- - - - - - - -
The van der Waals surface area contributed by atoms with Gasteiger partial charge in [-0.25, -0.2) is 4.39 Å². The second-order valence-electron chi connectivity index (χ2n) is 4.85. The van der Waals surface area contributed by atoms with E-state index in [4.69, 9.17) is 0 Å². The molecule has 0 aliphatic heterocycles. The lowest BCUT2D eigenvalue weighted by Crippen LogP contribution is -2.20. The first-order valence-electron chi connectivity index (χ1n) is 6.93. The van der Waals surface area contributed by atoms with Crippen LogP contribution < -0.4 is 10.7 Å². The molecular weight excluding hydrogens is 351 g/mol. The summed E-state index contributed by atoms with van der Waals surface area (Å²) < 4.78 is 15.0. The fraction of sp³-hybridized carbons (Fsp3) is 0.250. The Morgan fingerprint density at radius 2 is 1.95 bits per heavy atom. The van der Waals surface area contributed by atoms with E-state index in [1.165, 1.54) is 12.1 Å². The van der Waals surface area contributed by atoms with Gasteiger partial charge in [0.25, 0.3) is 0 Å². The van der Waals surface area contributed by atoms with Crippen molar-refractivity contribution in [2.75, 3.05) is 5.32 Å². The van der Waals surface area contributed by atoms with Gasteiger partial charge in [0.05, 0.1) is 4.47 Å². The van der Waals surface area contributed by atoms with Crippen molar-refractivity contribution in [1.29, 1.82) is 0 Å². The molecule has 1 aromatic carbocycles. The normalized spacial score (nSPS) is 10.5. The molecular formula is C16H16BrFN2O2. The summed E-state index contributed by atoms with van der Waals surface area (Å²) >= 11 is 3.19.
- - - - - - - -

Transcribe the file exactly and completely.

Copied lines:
The van der Waals surface area contributed by atoms with Gasteiger partial charge in [-0.25, -0.2) is 4.39 Å². The second-order valence-electron chi connectivity index (χ2n) is 4.85. The van der Waals surface area contributed by atoms with E-state index in [4.69, 9.17) is 0 Å². The molecule has 0 aliphatic heterocycles. The lowest BCUT2D eigenvalue weighted by Crippen LogP contribution is -2.20. The first-order valence-electron chi connectivity index (χ1n) is 6.93. The van der Waals surface area contributed by atoms with Crippen LogP contribution < -0.4 is 10.7 Å². The molecular weight excluding hydrogens is 351 g/mol. The summed E-state index contributed by atoms with van der Waals surface area (Å²) < 4.78 is 15.0. The fraction of sp³-hybridized carbons (Fsp3) is 0.250. The Morgan fingerprint density at radius 2 is 1.95 bits per heavy atom. The van der Waals surface area contributed by atoms with E-state index in [1.165, 1.54) is 12.1 Å². The van der Waals surface area contributed by atoms with Gasteiger partial charge in [0.25, 0.3) is 0 Å². The van der Waals surface area contributed by atoms with Crippen molar-refractivity contribution in [2.75, 3.05) is 5.32 Å². The van der Waals surface area contributed by atoms with Gasteiger partial charge in [0.05, 0.1) is 4.47 Å². The van der Waals surface area contributed by atoms with Crippen molar-refractivity contribution in [1.29, 1.82) is 0 Å². The molecule has 1 aromatic carbocycles. The normalized spacial score (nSPS) is 10.5. The molecular formula is C16H16BrFN2O2. The summed E-state index contributed by atoms with van der Waals surface area (Å²) >= 11 is 3.19.